by Jennifer Riggins
Some that may read this (like, ahem, my husband) may find this quite hypocritical. I love my job, but I’m not very good at taking a step back.
That’s become glaringly apparent as I’m well into my third trimester of my rather complicated first pregnancy. Soon, I’ll have to take a step back from work for six weeks (unpaid) mat leave and then, you know, figure out how to run my own business while cultivating a tiny, needy human. From the tiny human standpoint, it’s thrilling. From the workaholic standpoint living in the excessively expensive London, it’s terrifying.
So, in the spirit of our month dedicated to four more ways for people be happy at work and in life — and in the pursuit of sanity — I thought I better start looking at ways to take steps back from work.
Let me be the first to admit that I have a problem, but I’m not alone. We live in a world now that touts hard work to the excess. We are often even proud of our suffering. A teacher friend always talks about those martyr teachers who go into work sick. We of course know that teachers are heroes but they can’t do much when they’re sick and the germs will just fester and come around again in a crowded classroom.
So how exactly do we take a step back from work, particularly when we love it? (Or, perhaps, especially if we don’t?)
Delegate or ask for help
We could say that one of the hardest things for us Type A personalities when thinking about stepping back is our egos — trusting that someone will be able to do it just the way we like it in just the same way. Except our way isn’t (necessarily) the best and if we are going to burn out or simply not have enough time to get it done to that quality level anyway, then what’s the point of gatekeeping our tasks?
I’ve found that sometimes it helps to explain the context of the situation we are facing, especially if external factors are proving troublesome. Then, to look for specific people who are best equipped to do specific tasks and then try to delegate to them.
There’s no doubt that it’s hard to admit that you can’t complete all you’ve signed up for, but it’s better than working yourself sick and then not delivering on anything anyways.
Just say no!
Not to unnecessarily quote Nancy Reagan, but sometimes we just have to say no!
Author Adam Grant points out that there are definitely people who love giving help, but these tend to be the same people who are excessively uncomfortable asking for it. And Timemagazine has written about how the secret to happiness is helping others. But the problem is that we often say yes too much and need to set our own limits.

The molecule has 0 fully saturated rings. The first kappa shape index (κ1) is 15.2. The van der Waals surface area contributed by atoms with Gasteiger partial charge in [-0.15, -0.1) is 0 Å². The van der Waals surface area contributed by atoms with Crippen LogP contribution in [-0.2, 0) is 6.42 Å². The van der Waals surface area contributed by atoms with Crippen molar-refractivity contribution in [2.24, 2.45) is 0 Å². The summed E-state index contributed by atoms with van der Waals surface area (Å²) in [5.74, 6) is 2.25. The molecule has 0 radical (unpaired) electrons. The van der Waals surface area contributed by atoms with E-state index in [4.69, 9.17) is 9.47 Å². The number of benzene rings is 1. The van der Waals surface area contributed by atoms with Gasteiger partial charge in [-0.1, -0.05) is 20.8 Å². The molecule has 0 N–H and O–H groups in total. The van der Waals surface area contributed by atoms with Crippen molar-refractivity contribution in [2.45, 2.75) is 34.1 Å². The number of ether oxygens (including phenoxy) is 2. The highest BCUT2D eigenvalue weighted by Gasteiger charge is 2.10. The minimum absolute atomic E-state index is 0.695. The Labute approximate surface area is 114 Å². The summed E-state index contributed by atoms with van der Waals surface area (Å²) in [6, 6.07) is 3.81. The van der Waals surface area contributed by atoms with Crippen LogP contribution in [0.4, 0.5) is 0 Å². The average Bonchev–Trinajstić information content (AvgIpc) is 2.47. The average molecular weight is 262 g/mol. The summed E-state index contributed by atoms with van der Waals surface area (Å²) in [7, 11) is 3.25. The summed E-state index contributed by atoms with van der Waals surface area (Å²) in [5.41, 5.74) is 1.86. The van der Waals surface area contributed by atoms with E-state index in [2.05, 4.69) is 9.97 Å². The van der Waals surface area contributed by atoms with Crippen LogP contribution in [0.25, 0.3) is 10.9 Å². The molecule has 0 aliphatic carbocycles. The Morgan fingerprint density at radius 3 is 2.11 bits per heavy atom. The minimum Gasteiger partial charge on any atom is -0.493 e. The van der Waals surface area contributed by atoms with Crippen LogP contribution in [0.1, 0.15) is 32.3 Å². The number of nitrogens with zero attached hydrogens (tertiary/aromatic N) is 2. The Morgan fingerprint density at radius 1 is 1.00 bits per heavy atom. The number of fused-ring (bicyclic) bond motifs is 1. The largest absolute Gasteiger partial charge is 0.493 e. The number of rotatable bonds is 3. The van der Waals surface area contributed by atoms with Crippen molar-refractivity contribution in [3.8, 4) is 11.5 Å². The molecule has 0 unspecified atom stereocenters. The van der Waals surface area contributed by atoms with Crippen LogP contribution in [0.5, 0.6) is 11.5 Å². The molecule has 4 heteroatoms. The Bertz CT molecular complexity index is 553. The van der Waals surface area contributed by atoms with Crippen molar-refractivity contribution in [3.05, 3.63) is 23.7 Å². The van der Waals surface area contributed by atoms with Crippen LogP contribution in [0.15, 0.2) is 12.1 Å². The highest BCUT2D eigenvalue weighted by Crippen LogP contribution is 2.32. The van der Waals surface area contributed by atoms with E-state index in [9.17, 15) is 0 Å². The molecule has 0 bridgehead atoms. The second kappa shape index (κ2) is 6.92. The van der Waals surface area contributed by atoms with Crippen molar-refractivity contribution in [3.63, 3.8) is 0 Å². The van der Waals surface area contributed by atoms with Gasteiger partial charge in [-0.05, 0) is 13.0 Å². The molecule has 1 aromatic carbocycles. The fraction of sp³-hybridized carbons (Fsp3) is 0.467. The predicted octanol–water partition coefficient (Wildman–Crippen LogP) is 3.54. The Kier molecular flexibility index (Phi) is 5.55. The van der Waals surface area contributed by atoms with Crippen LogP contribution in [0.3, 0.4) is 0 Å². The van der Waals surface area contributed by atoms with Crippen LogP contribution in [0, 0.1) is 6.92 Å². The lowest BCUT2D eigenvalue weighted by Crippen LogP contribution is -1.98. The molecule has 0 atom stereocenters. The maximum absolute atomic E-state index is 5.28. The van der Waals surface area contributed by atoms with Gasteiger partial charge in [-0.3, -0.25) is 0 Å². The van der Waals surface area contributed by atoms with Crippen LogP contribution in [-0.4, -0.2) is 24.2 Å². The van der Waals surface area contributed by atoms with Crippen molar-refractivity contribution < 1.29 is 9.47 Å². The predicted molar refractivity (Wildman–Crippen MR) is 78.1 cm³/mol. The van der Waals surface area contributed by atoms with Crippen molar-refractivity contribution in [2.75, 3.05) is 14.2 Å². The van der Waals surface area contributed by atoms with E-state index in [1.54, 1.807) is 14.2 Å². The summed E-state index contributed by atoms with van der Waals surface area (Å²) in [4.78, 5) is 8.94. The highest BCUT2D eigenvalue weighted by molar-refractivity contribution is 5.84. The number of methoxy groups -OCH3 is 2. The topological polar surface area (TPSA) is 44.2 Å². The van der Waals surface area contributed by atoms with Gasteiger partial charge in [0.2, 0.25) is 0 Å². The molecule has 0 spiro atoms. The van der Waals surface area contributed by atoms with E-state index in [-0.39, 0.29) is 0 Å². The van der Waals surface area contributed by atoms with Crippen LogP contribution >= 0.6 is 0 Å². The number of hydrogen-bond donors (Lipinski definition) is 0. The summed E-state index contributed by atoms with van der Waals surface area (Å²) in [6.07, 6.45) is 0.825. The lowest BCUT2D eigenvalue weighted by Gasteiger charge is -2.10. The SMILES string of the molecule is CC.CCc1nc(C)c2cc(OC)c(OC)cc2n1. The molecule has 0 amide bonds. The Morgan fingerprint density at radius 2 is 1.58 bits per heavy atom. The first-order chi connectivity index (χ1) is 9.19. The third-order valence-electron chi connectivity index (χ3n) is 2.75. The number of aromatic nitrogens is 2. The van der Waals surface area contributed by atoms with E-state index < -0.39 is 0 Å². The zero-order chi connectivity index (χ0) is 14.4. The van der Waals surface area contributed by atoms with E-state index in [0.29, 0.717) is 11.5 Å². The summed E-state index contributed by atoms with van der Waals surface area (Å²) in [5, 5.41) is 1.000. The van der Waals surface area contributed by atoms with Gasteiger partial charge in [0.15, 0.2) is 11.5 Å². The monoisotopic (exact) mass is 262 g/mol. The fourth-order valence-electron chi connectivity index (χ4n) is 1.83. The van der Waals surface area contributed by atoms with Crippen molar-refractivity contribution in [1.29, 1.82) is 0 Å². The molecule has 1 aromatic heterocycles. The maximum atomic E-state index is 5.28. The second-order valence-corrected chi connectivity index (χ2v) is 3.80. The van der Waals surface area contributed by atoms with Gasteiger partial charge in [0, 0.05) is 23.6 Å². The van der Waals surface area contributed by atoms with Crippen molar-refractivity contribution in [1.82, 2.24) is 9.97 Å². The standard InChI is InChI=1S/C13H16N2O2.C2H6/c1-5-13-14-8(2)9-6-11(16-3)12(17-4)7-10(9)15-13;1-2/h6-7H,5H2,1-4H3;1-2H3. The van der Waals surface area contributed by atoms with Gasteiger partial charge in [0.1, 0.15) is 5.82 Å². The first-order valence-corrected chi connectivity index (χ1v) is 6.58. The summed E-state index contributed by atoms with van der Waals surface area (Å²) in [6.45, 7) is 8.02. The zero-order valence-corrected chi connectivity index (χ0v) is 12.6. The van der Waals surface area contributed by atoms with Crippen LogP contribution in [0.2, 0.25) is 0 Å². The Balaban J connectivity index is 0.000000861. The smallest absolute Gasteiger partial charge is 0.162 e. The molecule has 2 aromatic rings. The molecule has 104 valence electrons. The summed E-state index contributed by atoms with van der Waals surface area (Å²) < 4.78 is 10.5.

I have that wonderful entrepreneurial problem of being excessively in demand. And that over the last couple years my clients have gotten better and better! (Yes, yes, whinge, whinge.) But I find it harder and harder to say no. And with my time less and less (you have no idea how much time doctors’ appointments eat up) and with my mind more all over the place (you try growing a tiny human), I have less time to commit. So I run the risk of not only over-committing and driving myself crazy but also delivering poorly and late.
Since you run the risk of saying no and losing a client, I wouldn’t say no to something you are interested in from the start. Instead, I would say take that half an hour to meet with them and figure out what they are looking for. Explain your situation, how you would love to work with them, but you simply don’t have time right now to give it your all.
Today, I want to focus on another kind of help: helping people connect to each other. I got the idea from David Logan’s Tribal Leadership where he describes it as creating triadic relationships. Practically it means connecting two people who don’t know each other, but who can help each other in achieving something great. So my challenge for today is: start building at least one triadic relationship.”
Go ahead and introduce them to the right person or persons in your network to complete this task. This means your former, potential or future client will stay in your network, you still help to solve their problem so they keep you in mind in the future, and you help out a trusted friend!
And then as for saying no on a team, you have to work harder to set boundaries and to make it clear what you can and cannot do. At least your teammates understand that it doesn’t help anyone if you do something subpar. And don’t be afraid to repeat the ask, when you simply can’t get it done — your teammates are probably just as busy as you and things get missed.
How do you take a step back? Help me out by offering your advice below!
And don’t forget to learn more paths to happiness via the resources below: